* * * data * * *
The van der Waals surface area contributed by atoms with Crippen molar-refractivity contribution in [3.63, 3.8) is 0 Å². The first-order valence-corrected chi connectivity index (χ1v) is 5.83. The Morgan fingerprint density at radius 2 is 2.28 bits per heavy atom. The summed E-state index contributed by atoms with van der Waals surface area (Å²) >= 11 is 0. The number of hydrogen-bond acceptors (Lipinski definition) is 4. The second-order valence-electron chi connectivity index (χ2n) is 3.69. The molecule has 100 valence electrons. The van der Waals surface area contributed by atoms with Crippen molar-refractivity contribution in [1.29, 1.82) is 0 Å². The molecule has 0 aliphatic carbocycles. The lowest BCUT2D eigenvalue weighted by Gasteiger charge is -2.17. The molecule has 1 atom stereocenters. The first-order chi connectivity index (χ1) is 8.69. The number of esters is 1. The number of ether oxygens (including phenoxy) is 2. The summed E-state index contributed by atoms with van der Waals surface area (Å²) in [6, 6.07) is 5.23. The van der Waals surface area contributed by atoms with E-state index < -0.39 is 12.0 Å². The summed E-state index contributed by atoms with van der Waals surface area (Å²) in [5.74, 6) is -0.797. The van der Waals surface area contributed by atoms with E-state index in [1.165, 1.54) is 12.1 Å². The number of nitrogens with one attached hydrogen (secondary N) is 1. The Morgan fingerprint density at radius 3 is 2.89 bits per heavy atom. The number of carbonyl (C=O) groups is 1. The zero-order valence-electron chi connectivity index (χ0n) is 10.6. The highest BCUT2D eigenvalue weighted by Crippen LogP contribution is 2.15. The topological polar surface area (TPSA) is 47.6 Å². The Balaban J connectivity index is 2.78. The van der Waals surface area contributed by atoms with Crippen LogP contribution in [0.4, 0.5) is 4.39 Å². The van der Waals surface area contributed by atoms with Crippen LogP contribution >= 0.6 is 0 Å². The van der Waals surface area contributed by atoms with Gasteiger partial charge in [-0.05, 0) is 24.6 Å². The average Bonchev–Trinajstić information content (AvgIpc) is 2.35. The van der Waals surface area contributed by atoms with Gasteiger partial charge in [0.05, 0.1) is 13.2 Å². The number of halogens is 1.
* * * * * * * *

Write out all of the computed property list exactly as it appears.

The van der Waals surface area contributed by atoms with Crippen molar-refractivity contribution in [3.63, 3.8) is 0 Å². The first-order valence-corrected chi connectivity index (χ1v) is 5.83. The Morgan fingerprint density at radius 2 is 2.28 bits per heavy atom. The summed E-state index contributed by atoms with van der Waals surface area (Å²) >= 11 is 0. The number of hydrogen-bond acceptors (Lipinski definition) is 4. The second-order valence-electron chi connectivity index (χ2n) is 3.69. The molecule has 100 valence electrons. The van der Waals surface area contributed by atoms with Crippen molar-refractivity contribution in [1.29, 1.82) is 0 Å². The molecule has 0 aliphatic carbocycles. The lowest BCUT2D eigenvalue weighted by Gasteiger charge is -2.17. The molecule has 1 atom stereocenters. The first-order chi connectivity index (χ1) is 8.69. The number of esters is 1. The number of ether oxygens (including phenoxy) is 2. The summed E-state index contributed by atoms with van der Waals surface area (Å²) in [6, 6.07) is 5.23. The van der Waals surface area contributed by atoms with E-state index < -0.39 is 12.0 Å². The summed E-state index contributed by atoms with van der Waals surface area (Å²) in [5.74, 6) is -0.797. The van der Waals surface area contributed by atoms with E-state index in [1.165, 1.54) is 12.1 Å². The number of nitrogens with one attached hydrogen (secondary N) is 1. The Morgan fingerprint density at radius 3 is 2.89 bits per heavy atom. The number of carbonyl (C=O) groups is 1. The zero-order valence-electron chi connectivity index (χ0n) is 10.6. The highest BCUT2D eigenvalue weighted by Crippen LogP contribution is 2.15. The topological polar surface area (TPSA) is 47.6 Å². The Balaban J connectivity index is 2.78. The van der Waals surface area contributed by atoms with Crippen LogP contribution in [0.4, 0.5) is 4.39 Å². The van der Waals surface area contributed by atoms with Crippen LogP contribution >= 0.6 is 0 Å². The van der Waals surface area contributed by atoms with Gasteiger partial charge in [-0.05, 0) is 24.6 Å². The average Bonchev–Trinajstić information content (AvgIpc) is 2.35. The van der Waals surface area contributed by atoms with Gasteiger partial charge in [0.05, 0.1) is 13.2 Å². The number of halogens is 1.